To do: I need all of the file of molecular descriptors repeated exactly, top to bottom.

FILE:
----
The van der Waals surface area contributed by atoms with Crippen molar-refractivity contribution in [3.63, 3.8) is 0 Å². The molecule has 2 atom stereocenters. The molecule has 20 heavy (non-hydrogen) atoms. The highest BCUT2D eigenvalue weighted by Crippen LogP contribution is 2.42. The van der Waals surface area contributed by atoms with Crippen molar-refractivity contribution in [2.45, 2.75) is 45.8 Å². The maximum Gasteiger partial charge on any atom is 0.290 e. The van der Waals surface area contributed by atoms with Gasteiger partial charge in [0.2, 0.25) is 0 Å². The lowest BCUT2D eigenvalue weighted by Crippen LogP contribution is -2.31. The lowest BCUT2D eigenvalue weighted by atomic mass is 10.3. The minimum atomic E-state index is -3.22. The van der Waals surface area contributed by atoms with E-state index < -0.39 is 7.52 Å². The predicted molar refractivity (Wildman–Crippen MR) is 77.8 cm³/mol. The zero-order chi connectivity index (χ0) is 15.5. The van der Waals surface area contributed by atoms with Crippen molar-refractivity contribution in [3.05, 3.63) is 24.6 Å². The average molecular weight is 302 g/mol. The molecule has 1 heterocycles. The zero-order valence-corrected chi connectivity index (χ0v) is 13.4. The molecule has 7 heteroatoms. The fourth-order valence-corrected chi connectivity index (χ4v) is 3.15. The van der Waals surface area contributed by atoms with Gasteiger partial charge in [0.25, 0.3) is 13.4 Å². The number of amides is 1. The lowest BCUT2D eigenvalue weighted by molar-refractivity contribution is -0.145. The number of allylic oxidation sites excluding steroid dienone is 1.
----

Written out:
The van der Waals surface area contributed by atoms with Crippen molar-refractivity contribution in [3.63, 3.8) is 0 Å². The molecule has 2 atom stereocenters. The molecule has 20 heavy (non-hydrogen) atoms. The highest BCUT2D eigenvalue weighted by Crippen LogP contribution is 2.42. The van der Waals surface area contributed by atoms with Crippen molar-refractivity contribution in [2.45, 2.75) is 45.8 Å². The maximum Gasteiger partial charge on any atom is 0.290 e. The van der Waals surface area contributed by atoms with Gasteiger partial charge in [0.2, 0.25) is 0 Å². The lowest BCUT2D eigenvalue weighted by Crippen LogP contribution is -2.31. The lowest BCUT2D eigenvalue weighted by atomic mass is 10.3. The minimum atomic E-state index is -3.22. The van der Waals surface area contributed by atoms with E-state index < -0.39 is 7.52 Å². The predicted molar refractivity (Wildman–Crippen MR) is 77.8 cm³/mol. The zero-order chi connectivity index (χ0) is 15.5. The van der Waals surface area contributed by atoms with Crippen molar-refractivity contribution in [3.05, 3.63) is 24.6 Å². The average molecular weight is 302 g/mol. The molecule has 1 heterocycles. The zero-order valence-corrected chi connectivity index (χ0v) is 13.4. The molecule has 7 heteroatoms. The fourth-order valence-corrected chi connectivity index (χ4v) is 3.15. The van der Waals surface area contributed by atoms with Gasteiger partial charge in [0.25, 0.3) is 13.4 Å². The number of amides is 1. The lowest BCUT2D eigenvalue weighted by molar-refractivity contribution is -0.145. The number of allylic oxidation sites excluding steroid dienone is 1.